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The webinar began with Ms. Kavareeb throwing in a question,  “How hard it is to talk about a subject like sex education in schools?”

The two speakers on the panel were asked to give their views.

Ms.Kavita was of the opinion that talking about a sensitive matter such as this, can be cumbersome because, “parents are terrified.” Further, she sounded hopeful that sex education will become a part of the school’s curricula, as efforts are being made by NCERT. However, this hope of hers suddenly lost it’s light as she painfully stated that, implementing such a  curriculum would require proper policies in place which are lacking.

Next,  Srijani spoke about how sex education is a topic that is almost never discussed, despite the books that are flooded with no information. The teachers often skip parts that are uncomfortable, not only to the students but also for himself/herself, and there is a lack of enthusiasm to bring awareness among students.

PrabhatSir, placing his point on the table stated that serious “amendments are required in the teaching process. He quoted that, “sex education is not the teaching process but it is the mentoring process.”

Ms. Kavereeb, in a further discussion, asked  Mr. Harjeet to give his views and to shed some light on the legal implications of introducing sex education in schools.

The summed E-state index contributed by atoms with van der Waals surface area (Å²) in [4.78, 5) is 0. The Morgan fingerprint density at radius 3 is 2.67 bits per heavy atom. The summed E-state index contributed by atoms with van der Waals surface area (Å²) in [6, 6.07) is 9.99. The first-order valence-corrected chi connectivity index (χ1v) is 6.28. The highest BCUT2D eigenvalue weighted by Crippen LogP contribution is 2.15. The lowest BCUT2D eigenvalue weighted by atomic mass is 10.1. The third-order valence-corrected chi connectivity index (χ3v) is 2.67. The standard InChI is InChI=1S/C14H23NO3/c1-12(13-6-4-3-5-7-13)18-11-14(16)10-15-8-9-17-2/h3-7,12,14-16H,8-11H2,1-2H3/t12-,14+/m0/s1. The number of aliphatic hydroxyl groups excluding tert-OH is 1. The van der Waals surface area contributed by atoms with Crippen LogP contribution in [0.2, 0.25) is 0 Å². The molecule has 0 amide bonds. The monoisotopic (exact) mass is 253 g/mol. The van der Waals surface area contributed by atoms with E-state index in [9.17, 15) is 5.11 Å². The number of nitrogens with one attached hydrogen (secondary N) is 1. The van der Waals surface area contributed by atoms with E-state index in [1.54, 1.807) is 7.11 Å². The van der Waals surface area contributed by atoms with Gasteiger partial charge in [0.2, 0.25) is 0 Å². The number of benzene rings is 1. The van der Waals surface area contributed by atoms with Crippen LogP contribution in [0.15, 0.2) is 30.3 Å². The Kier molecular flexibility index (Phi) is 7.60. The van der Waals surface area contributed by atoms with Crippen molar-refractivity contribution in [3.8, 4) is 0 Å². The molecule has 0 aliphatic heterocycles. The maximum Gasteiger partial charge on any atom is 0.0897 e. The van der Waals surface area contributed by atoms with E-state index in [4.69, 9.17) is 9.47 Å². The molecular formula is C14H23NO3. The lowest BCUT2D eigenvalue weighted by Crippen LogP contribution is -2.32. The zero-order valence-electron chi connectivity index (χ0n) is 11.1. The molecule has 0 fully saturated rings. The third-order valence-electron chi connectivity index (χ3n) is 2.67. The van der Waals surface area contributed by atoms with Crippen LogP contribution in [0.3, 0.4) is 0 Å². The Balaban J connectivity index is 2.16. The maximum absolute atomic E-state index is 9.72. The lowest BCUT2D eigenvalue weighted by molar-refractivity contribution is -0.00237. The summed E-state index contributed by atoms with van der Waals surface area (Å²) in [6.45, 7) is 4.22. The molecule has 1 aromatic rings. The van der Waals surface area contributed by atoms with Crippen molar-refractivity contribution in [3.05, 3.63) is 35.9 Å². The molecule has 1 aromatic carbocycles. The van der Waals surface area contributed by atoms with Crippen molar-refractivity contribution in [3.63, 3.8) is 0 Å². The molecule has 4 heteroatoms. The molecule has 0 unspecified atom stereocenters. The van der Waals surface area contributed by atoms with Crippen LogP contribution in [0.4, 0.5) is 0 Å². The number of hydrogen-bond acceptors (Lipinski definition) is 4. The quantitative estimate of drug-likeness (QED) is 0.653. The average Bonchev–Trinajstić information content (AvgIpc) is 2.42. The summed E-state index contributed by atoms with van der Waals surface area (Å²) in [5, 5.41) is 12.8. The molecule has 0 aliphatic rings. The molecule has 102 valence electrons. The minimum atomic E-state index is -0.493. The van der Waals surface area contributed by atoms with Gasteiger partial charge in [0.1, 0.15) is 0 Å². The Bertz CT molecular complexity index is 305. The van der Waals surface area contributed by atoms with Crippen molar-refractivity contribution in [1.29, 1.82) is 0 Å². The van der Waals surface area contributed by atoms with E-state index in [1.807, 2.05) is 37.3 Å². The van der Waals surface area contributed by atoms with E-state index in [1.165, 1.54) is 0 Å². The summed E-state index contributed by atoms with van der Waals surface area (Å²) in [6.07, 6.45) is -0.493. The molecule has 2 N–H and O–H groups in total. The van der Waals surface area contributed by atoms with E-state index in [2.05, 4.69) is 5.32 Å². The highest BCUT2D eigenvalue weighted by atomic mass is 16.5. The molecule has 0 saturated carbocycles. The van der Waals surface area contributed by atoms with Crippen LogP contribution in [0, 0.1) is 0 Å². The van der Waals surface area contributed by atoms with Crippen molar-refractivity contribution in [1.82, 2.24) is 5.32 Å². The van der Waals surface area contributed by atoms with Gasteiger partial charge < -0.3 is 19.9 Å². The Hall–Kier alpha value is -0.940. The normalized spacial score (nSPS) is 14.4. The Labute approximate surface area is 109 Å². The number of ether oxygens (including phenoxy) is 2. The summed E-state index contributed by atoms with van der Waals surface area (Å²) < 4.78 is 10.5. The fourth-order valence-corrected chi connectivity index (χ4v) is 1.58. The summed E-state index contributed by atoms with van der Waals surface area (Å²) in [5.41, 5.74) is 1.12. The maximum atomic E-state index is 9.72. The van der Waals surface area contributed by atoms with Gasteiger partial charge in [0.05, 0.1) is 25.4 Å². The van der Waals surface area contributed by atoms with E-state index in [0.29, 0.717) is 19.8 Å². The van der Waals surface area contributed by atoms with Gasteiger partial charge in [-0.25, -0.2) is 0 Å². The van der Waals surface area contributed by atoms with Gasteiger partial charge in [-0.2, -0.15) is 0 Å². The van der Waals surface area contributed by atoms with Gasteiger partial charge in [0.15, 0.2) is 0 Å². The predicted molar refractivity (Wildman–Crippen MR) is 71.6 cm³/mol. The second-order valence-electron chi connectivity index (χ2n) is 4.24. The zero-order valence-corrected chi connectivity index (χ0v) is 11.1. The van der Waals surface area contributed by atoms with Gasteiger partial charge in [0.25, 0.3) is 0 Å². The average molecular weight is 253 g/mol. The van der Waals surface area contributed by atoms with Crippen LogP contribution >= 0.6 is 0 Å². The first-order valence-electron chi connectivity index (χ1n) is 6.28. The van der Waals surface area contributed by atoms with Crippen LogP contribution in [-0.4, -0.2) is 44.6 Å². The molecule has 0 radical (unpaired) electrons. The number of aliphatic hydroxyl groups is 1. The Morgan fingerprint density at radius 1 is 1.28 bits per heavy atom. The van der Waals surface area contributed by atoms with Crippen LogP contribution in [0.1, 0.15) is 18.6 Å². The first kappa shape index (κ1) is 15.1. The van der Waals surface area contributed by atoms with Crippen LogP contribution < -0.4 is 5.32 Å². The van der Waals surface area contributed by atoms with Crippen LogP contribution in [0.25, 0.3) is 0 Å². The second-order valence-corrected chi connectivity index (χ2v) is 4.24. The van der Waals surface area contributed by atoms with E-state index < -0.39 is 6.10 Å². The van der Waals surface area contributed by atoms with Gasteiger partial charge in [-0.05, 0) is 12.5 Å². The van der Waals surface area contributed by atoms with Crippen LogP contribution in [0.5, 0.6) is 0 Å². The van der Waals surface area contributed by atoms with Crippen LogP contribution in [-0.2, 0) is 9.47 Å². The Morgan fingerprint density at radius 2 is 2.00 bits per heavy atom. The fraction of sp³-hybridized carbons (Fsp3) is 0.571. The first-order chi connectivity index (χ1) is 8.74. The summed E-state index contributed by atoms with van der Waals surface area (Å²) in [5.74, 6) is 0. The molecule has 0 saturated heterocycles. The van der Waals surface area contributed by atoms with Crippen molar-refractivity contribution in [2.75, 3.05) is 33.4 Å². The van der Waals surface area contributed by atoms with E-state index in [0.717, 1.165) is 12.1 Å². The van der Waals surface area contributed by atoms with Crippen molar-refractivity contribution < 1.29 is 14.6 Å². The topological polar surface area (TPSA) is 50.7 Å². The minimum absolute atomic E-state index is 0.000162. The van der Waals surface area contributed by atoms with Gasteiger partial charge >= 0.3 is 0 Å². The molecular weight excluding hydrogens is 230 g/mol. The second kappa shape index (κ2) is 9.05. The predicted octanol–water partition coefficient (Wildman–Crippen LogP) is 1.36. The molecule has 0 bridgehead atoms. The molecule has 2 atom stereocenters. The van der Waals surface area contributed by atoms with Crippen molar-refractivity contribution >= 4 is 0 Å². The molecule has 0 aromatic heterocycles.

Harjeet Sir expressed by saying that, “sex education is not limited to genitalia but it is a very big circle that contains gender sensitivity laws and safety of people and especially children.” He further went onto talk about the concept of consent, contraceptives and it’s importance during intercourse.

Bringing in the concept of child Abuse he explained the legislation of POSCO, Act 2012

He laid down certain points of relevance,

  • POCSO is a gender-neutral Act that applies to both girls and boys.
  • It lists down all known sexual offenses towards minors
  • It makes provisions for mandatory reporting of child sexual abuse by the police to the Child Welfare Committee within 24 hours once a complaint is received.
  • It has mandatory provisions for recording the statement of the survivor in a non-threatening environment by police officers in plain clothes so as not to appear intimidating.
  • To record the statement, police officers must go to a place of the minor’s choice and record the statement in the presence of a person that he/she trusts.
  • Only female doctors can collect forensic evidence from a minor in a medico-legal case in the presence of a person of trust.
  • It mandates the protection of minors at all stages of the judicial process, including ensuring that their identity is not revealed, nor do they have to face the accused.
  • The minor’s testimony can be given using a video link, and he/she is not made to repeat the testimony in court at any time.
  • The trial must end within 1 year from the date of registering the complaint against the accused.